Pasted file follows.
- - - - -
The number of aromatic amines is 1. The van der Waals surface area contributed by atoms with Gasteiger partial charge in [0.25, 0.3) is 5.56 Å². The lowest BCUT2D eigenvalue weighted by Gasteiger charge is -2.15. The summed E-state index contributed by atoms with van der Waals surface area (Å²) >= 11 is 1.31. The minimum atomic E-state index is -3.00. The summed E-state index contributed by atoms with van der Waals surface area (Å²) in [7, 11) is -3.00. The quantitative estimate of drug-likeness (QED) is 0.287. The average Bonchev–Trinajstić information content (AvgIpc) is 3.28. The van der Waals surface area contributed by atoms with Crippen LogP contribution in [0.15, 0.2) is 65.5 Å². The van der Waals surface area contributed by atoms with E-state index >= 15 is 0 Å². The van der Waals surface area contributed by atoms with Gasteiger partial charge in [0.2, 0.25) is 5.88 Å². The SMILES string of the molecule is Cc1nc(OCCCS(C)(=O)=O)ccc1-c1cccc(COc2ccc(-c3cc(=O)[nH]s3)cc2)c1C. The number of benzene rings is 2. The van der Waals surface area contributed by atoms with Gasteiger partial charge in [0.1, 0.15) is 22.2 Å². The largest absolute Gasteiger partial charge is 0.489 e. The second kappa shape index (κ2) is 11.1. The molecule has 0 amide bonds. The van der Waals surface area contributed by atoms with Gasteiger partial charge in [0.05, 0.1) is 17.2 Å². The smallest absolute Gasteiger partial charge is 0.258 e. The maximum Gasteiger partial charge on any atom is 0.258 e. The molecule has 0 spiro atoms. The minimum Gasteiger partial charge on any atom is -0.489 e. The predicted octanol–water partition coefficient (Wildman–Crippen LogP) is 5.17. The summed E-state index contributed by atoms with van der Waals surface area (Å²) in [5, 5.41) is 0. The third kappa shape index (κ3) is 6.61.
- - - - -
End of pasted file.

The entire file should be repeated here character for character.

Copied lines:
The number of aromatic amines is 1. The van der Waals surface area contributed by atoms with Gasteiger partial charge in [0.25, 0.3) is 5.56 Å². The lowest BCUT2D eigenvalue weighted by Gasteiger charge is -2.15. The summed E-state index contributed by atoms with van der Waals surface area (Å²) >= 11 is 1.31. The minimum atomic E-state index is -3.00. The summed E-state index contributed by atoms with van der Waals surface area (Å²) in [7, 11) is -3.00. The quantitative estimate of drug-likeness (QED) is 0.287. The average Bonchev–Trinajstić information content (AvgIpc) is 3.28. The van der Waals surface area contributed by atoms with Crippen LogP contribution in [0.15, 0.2) is 65.5 Å². The van der Waals surface area contributed by atoms with E-state index >= 15 is 0 Å². The van der Waals surface area contributed by atoms with Gasteiger partial charge in [0.2, 0.25) is 5.88 Å². The SMILES string of the molecule is Cc1nc(OCCCS(C)(=O)=O)ccc1-c1cccc(COc2ccc(-c3cc(=O)[nH]s3)cc2)c1C. The number of benzene rings is 2. The van der Waals surface area contributed by atoms with Gasteiger partial charge in [0.1, 0.15) is 22.2 Å². The largest absolute Gasteiger partial charge is 0.489 e. The second kappa shape index (κ2) is 11.1. The molecule has 0 amide bonds. The van der Waals surface area contributed by atoms with Gasteiger partial charge in [0.05, 0.1) is 17.2 Å². The smallest absolute Gasteiger partial charge is 0.258 e. The maximum Gasteiger partial charge on any atom is 0.258 e. The molecule has 0 spiro atoms. The minimum Gasteiger partial charge on any atom is -0.489 e. The predicted octanol–water partition coefficient (Wildman–Crippen LogP) is 5.17. The summed E-state index contributed by atoms with van der Waals surface area (Å²) in [5, 5.41) is 0. The third kappa shape index (κ3) is 6.61.